5. Determine your salt additions and/or dilution. Enter your water (from step 1) and your target water (from step 4) into the free program BreWater 3.0. The program has a wizard that will automatically determine how much of each salt you need to add to reach your target water profile (a bit of rounding on your part is fine). If you have too much of any ion your best option is to dilute the tap water with store bough distilled or RO water. If you add a significant amount of pure H2O it is always a good idea to add some yeast nutrient blend, near the end of the boil, which will replace the trace elements that tap water contains (copper, zinc etc…) which are used by the yeast.

Steps 1-5 should be completed before you start brewing. Steps 6-10 are done on brew day, although 6 and 7 could be done the night before if you want to have your water and salts prepped.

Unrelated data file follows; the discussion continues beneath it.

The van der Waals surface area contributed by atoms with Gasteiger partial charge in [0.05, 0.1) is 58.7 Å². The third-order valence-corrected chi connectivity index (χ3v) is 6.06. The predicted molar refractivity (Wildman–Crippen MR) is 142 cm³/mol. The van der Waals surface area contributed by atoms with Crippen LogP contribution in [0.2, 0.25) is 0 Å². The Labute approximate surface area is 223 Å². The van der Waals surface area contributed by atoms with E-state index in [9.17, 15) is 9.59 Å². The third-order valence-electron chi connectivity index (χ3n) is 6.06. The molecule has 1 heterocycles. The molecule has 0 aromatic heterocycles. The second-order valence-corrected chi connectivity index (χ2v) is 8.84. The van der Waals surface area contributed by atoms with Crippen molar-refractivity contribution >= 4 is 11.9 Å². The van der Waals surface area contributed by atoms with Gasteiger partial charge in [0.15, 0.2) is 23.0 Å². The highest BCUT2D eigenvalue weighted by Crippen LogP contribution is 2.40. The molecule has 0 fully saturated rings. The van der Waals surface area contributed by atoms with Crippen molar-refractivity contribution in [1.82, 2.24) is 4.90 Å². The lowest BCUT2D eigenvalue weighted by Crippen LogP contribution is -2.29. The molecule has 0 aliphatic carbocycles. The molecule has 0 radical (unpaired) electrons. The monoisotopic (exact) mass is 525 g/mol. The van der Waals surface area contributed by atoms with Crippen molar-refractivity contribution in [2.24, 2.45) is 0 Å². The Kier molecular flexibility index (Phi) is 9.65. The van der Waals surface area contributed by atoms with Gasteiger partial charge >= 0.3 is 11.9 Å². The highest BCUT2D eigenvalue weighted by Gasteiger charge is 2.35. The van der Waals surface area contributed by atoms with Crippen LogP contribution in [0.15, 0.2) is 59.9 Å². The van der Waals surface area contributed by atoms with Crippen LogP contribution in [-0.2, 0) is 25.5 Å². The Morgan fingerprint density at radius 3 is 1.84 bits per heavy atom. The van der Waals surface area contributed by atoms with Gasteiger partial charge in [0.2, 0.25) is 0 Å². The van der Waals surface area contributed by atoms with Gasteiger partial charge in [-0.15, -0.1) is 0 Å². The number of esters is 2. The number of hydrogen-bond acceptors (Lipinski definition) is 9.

6. Remove the chlorine/chloramines from your water. A carbon block water filter is the easiest way to accomplish this. In the long run it is much cheaper than a standard Brita/PUR filter and it filters water much faster. There are chemical and heat options as well, but I haven’t had great luck with campden tablets and pre-boiling the water seems like more effort than it is worth. This is also a good time to add any distilled/RO water. This may be the most important step as chlorine compounds can combine with phenols from the yeast or malt and create horrific medicinal chlorophenols.

7. Weigh out the salts on a gram scale. There are volume equivalents available for the weights, but since you are dealing with such small amounts it is best to be as precise as possible. I like to weight out each salt individually and then add it to another bowl. Divide the custom salt blend into two dishes by weight, one for the mash water and one for the sparge divided in the same ratio as the water. For example, if you will be using 3 gallons to mash followed by 6 gallons to sparge you should add 1/3 of the salts to the mash, and the rest to the sparge.